Morning dress, also known as formal day dress, is the formal Western dress code for day attire, consisting chiefly of, for men, a morning coat, waistcoat, and formal trousers, and an appropriate gown for women. Men may also wear a popular variant where all parts are the same colour and material, often grey and usually called "morning suit" or "morning grey" to distinguish it; considered properly appropriate only to festive functions such as summer weddings and horse races, which consequently makes it slightly less formal. The correct hat would be a formal top hat, or if on less spacious audience settings optionally a collapsible equivalent opera hat.
Clerical clothing is non-liturgical clothing worn exclusively by clergy. It is distinct from vestments in that it is not reserved specifically for services. Practices vary: is sometimes worn under vestments, and sometimes as the everyday clothing or street wear of a priest, minister, or other clergy member. In some cases, it can be similar or identical to the habit of a monk or nun.
In Western clothing, semi-formal is a grouping of dress codes indicating the sort of clothes worn to events with a level of protocol between informal and formal. In the modern era, the typical interpretation for men is black tie for evening wear and black lounge suit for day wear, corresponded by evening dress or cocktail dress for women.
1850s fashion in Western and Western-influenced clothing is characterized by an increase in the width of women's skirts supported by crinolines or hoops, the mass production of sewing machines, and the beginnings of dress reform. Masculine styles began to originate more in London, while female fashions originated almost exclusively in Paris.
Court uniform and dress were required to be worn by those in attendance at the royal court in the 19th and early 20th centuries.
1880s fashion in the in Western and Western-influenced countries is characterized by the return of the bustle. The long, lean line of the late 1870s was replaced by a full, curvy silhouette with gradually widening shoulders. Fashionable waists were low and tiny below a full, low bust supported by a corset. The Rational Dress Society was founded in 1881 in reaction to the extremes of fashionable corsetry.
Western dress codes are dress codes in Western culture about what clothes are worn for what occasion. Classifications are traditionally divided into formal wear, semi-formal wear, and informal wear (undress). The first two are sometimes in turn divided into day and evening wear. In western countries, a "formal" or white tie dress code typically means tailcoats for men and full-length evening dresses with opera-length gloves for women. A most formal dress for women are full-length ball or evening gowns with evening gloves. Anything below this level is referred to as casual wear, although sometimes in combinations such as "smart casual" or "business casual" in order to indicate higher expectation than none at all.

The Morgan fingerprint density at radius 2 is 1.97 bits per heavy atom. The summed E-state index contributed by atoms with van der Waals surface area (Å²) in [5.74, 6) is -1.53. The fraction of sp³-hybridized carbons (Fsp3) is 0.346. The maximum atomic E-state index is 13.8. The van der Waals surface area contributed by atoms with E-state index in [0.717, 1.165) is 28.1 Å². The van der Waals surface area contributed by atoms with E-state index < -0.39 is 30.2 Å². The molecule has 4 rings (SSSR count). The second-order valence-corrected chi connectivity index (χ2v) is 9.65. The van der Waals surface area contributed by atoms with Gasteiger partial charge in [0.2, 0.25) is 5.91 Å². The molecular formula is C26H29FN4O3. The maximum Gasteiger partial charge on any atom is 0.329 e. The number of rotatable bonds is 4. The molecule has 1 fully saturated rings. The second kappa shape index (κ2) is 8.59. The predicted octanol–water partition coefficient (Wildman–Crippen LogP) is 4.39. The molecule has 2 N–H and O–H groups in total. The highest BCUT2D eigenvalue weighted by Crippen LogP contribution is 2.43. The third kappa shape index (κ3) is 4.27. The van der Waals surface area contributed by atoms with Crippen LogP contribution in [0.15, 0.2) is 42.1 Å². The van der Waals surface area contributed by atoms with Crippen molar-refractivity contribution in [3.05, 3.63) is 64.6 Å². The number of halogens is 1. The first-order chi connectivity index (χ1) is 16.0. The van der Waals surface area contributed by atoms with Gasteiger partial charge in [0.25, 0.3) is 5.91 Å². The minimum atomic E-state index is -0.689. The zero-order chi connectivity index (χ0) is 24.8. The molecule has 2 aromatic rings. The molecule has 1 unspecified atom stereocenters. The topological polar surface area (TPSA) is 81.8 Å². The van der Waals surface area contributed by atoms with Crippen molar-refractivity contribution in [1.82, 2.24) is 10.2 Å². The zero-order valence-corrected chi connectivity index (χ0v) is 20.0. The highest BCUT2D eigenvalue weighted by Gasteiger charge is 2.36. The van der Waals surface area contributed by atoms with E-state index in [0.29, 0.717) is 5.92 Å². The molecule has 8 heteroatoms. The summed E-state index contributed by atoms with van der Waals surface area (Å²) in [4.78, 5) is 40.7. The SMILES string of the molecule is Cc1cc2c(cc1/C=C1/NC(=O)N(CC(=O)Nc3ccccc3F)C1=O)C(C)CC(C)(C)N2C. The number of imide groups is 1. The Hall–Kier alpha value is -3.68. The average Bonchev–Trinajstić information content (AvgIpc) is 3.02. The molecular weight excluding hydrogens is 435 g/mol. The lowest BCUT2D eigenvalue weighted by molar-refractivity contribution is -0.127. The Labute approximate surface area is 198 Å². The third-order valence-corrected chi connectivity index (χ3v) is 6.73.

Informal wear, also called business wear, corporate/office wear, tenue de ville and (colloquially) dress clothes, is a Western dress code for clothing defined by a dress shirt with necktie or a polo shirt, sometimes with a business suit for men, and cocktail dress or pant suit for women. On the scale of formality, it is considered less formal than semi-formal wear but more formal than casual wear, yet retaining availability for more personal expression than semi-formal wear. Thus, informal should not be confused with casual wear such as business casual or smart casual despite that some people may refer loosely to informal dress as "formal" in contrast with merely casual.
The black lounge suit (UK), stroller (U.S.), or Stresemann, is a men's day attire semi-formal intermediate of a formal morning dress and an informal lounge suit; comprising grey striped or checked formal trousers, but distinguished by a conventional-length lounge jacket, single- or double-breasted in black, midnight blue or grey. This makes it largely identical to the formal morning dress from which it is derived, only having exchanged the morning coat with a suit jacket, yet with equivalent options otherwise, such as necktie or bowtie for neckwear, a waistcoat, French cuffs dress shirt of optional collar type, and black dress shoes or dress boots. The correct hat would be a semi-formal homburg, bowler, or boater hat. Just as morning dress is considered the formal daytime equivalent of formal evening attire dress coat i e. white tie, so the stroller is considered the semi-formal daytime equivalent of the semi-formal evening attire dinner jacket i.e. black tie. Unlike other dress codes, there is no clear equivalent for women, though typical morning dress and cocktail dress have both been identified as alternatives.
Fashion in the period 1900–1909 in the Western world continued the severe, long and elegant lines of the late 1890s. Tall, stiff collars characterize the period, as do women's broad hats and full "Gibson Girl" hairstyles. A new, columnar silhouette introduced by the couturiers of Paris late in the decade signaled the approaching abandonment of the corset as an indispensable garment.
Religious clothing is clothing which is worn in accordance with religious practice, tradition or significance to a faith group. It includes clerical clothing such as cassocks, and religious habit, robes, and other vestments. Accessories include hats, wedding rings, crucifixes, etc.
The man's suit of clothes, in the sense of a lounge or business or office suit, is a set of garments which are crafted from the same cloth. This article discusses the history of the lounge suit, often called a business suit when made in dark colors and of conservative cut.
Formal trousers, also known as formal striped trousers or colloquially spongebag trousers, are grey striped or patterned formal trousers for day attire in traditional Western dress code, primarily associated with formal morning dress or secondly its semi-formal equivalent black lounge suit. Traditionally made from heavy wool ranging from worsted, melton to partial twill weave, the pattern is most often of a muted design in stripes of black, silver, white and charcoal grey in various combinations. In addition, formal trousers may also come in check patterns, such as houndstooth check, or plaids, although these variants are widely considered as not the most formal.